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ERIC Number: ED233858
Record Type: RIE
Publication Date: 1983-Mar
Pages: 31
Abstractor: N/A
Reference Count: 0
ISBN: N/A
ISSN: N/A
Dimensions of Value Diversity among Lower Class Mexican Americans from South Texas: A Metropolitan-Nonmetropolitan Comparison.
Kuvlesky, William P.
The thesis that Mexican Americans share a monolithic, "pathological" subculture that causes difficulties Mexican American children may have in adapting to Anglo society is challenged, using data from studies of Mexican American families and youth. Origin of the theory that all Mexican Americans share a negative subculture is detailed, and influence on educational policies noted. Findings from Texas A & M studies (15 years of research on Mexican American youth and a 1978 study of 172 lower class Mexican American households in Cameron and Brooks counties, South Texas) indicate dramatic variability among Mexican Americans in family structure/practices, language usage patterns, ethnic label preferences, life goals/aspirations, desires for community improvement, and religious participation/practices. A synthesis of findings from the South Texas study concludes that Mexican Americans show marked value diversity (sometimes polarized into opposing valuation positions) concerning family and kin, gender roles, religiosity, and social conservatism vs. liberalism. The clearest case of value consistency was an almost universal desire for structural assimilation with Anglos across a wide variety of social contexts, although many would also wish to maintain distinctive ethnic cultural traits such as Spanish-English bilingualism. Metro-nonmetro differences in value diversity are judged to be of minor significance. (MH)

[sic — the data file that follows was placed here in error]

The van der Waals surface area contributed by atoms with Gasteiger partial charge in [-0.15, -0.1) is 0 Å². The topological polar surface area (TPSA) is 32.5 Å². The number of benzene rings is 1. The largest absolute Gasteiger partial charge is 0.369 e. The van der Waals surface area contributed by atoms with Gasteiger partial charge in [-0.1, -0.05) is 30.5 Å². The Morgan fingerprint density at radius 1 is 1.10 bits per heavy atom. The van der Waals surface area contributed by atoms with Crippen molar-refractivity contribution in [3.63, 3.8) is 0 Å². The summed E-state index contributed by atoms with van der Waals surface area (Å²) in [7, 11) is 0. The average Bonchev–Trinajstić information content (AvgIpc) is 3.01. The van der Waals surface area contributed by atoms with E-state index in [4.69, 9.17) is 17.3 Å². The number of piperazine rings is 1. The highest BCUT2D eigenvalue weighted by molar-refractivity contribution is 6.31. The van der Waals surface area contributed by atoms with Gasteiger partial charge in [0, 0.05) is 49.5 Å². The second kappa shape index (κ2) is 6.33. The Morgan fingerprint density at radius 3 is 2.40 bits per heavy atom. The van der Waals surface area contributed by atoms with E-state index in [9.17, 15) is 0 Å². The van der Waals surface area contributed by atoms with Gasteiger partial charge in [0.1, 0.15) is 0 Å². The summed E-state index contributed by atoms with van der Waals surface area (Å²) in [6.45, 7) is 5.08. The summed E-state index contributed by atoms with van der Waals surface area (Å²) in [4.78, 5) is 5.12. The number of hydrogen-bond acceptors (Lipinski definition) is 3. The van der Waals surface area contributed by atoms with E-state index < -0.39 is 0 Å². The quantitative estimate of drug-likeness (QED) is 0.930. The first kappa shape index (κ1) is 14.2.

Publication Type: Reports - Research; Speeches/Meeting Papers
Education Level: N/A
Audience: Researchers
Language: English
Sponsor: N/A
Authoring Institution: N/A
Identifiers: Texas (South)
Note: Paper presented at the Annual Southwestern Sociological Association (Houston, TX, March, 1983).